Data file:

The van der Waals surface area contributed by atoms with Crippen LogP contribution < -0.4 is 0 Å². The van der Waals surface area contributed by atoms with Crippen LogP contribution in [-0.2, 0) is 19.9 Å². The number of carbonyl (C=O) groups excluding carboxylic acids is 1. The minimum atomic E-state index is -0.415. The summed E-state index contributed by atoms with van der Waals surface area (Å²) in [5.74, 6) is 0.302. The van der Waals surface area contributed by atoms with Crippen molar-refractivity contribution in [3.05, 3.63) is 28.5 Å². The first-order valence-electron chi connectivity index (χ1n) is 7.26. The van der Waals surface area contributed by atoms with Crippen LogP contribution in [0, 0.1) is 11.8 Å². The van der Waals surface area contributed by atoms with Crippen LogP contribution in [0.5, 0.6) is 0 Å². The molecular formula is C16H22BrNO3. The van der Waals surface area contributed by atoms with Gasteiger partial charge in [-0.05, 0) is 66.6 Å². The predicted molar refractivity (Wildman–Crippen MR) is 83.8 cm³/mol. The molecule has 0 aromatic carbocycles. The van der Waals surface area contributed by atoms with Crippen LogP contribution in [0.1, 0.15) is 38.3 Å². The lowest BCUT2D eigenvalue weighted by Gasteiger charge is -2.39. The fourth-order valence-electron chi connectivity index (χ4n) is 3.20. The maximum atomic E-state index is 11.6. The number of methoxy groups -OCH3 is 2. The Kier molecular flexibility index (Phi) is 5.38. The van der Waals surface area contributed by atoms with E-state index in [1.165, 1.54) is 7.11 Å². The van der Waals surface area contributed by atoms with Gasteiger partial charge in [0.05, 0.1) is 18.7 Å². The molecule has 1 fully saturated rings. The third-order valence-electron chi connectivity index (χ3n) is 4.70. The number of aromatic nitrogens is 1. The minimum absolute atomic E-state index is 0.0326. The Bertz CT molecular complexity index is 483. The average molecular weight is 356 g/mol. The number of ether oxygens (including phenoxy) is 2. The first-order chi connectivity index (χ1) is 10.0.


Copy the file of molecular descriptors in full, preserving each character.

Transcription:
The van der Waals surface area contributed by atoms with Crippen LogP contribution < -0.4 is 0 Å². The van der Waals surface area contributed by atoms with Crippen LogP contribution in [-0.2, 0) is 19.9 Å². The number of carbonyl (C=O) groups excluding carboxylic acids is 1. The minimum atomic E-state index is -0.415. The summed E-state index contributed by atoms with van der Waals surface area (Å²) in [5.74, 6) is 0.302. The van der Waals surface area contributed by atoms with Crippen molar-refractivity contribution in [3.05, 3.63) is 28.5 Å². The first-order valence-electron chi connectivity index (χ1n) is 7.26. The van der Waals surface area contributed by atoms with Crippen LogP contribution in [0, 0.1) is 11.8 Å². The van der Waals surface area contributed by atoms with Crippen LogP contribution in [0.5, 0.6) is 0 Å². The molecular formula is C16H22BrNO3. The van der Waals surface area contributed by atoms with Gasteiger partial charge in [-0.05, 0) is 66.6 Å². The predicted molar refractivity (Wildman–Crippen MR) is 83.8 cm³/mol. The molecule has 0 aromatic carbocycles. The van der Waals surface area contributed by atoms with Crippen LogP contribution in [0.1, 0.15) is 38.3 Å². The lowest BCUT2D eigenvalue weighted by Gasteiger charge is -2.39. The fourth-order valence-electron chi connectivity index (χ4n) is 3.20. The maximum atomic E-state index is 11.6. The number of methoxy groups -OCH3 is 2. The Kier molecular flexibility index (Phi) is 5.38. The van der Waals surface area contributed by atoms with E-state index in [1.165, 1.54) is 7.11 Å². The van der Waals surface area contributed by atoms with Gasteiger partial charge in [0.05, 0.1) is 18.7 Å². The molecule has 1 fully saturated rings. The third-order valence-electron chi connectivity index (χ3n) is 4.70. The number of aromatic nitrogens is 1. The minimum absolute atomic E-state index is 0.0326. The Bertz CT molecular complexity index is 483. The average molecular weight is 356 g/mol. The number of ether oxygens (including phenoxy) is 2. The first-order chi connectivity index (χ1) is 10.0.